80 Which neither Earth, nor Air, nor Water can endure.
VII.
81 The Sun by Sympathy concern'd,
82 At those Convulsions, Pangs, and Agonies,
83 Which on the whole Creation seize,
84 Is to substantial Darkness turn'd.
85 The neighb'ring Moon, as if a purple Flood,
86 O'erflow'd her tottering Orb, appears
87 Like a huge mass of black corrupting Blood;
88 For she her self a Dissolution fears.
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89 The larger Planets, which once shone so bright,
90 With the reflected Rays of borrow'd Light,
91 Shook from their Center, without motion lie,
92 Unweildy Globes of solid Night,
93 And ruinous Lumber of the Sky.
VIII.
94 Amidst this dreadful Hurricane of Woes,
95 (For Fire, Confusion, Horror and Despair,
96 Fill ev'ry Region of the tortur'd Earth and Air;)
97 The great Archangel his loud Trumpet blows,
98 At whose amazing Sound, fresh Agonies
99 Upon expiring Nature seize;
100 For now she'll in few Minutes know
101 Th' ultimate Event and Fate of all below.
102 Awake, ye Dead, awake he cries
103 For all must come,
104 All that had Human Breath, arise,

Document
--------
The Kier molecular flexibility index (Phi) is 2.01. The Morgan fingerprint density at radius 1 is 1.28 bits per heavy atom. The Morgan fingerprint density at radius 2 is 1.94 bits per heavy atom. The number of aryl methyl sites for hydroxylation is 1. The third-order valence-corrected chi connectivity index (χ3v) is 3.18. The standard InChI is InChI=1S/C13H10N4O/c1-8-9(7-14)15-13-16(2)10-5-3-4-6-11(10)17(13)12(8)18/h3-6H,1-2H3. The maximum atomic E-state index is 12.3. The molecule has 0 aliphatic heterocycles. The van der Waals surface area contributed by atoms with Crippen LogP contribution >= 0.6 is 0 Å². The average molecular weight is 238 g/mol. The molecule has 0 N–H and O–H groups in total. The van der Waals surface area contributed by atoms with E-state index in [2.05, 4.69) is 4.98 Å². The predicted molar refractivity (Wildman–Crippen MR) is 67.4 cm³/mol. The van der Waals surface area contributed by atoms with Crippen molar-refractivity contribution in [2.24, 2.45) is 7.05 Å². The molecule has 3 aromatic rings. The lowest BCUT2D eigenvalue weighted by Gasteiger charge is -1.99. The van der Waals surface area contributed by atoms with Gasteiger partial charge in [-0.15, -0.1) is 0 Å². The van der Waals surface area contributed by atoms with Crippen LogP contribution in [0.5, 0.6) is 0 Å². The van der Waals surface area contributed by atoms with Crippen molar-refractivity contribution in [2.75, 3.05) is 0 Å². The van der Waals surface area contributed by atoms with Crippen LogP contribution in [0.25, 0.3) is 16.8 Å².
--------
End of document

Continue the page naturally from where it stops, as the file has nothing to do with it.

105 To hear your last unalterable Doom.
IX.
106 At this the ghastly Tyrant, who had sway'd
107 So many thousand Ages uncontroul'd,
108 No longer could his Scepter hold,
109 But gave up all, and was himself a Captive made.
110 The scatter'd Particles of Human Clay,
111 Which in the silent Grave's dark Chambers lay,
112 Resume their pristine Forms agen,
113 And now from mortal, grow immortal Men.
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114 Stupendous Energy of sacred Pow'r,
115 Which can collect, where-ever cast;
116 The smallest Atoms, and that shape restore,
117 Which they had worn so many Years before,
118 Tho' thro' strange Accidents and numerous Changes past.
X.
119 See how the joyful Angels fly
120 From ev'ry Quarter of the Sky,
121 To gather, and to convoy all,
122 The pious Sons of human Race,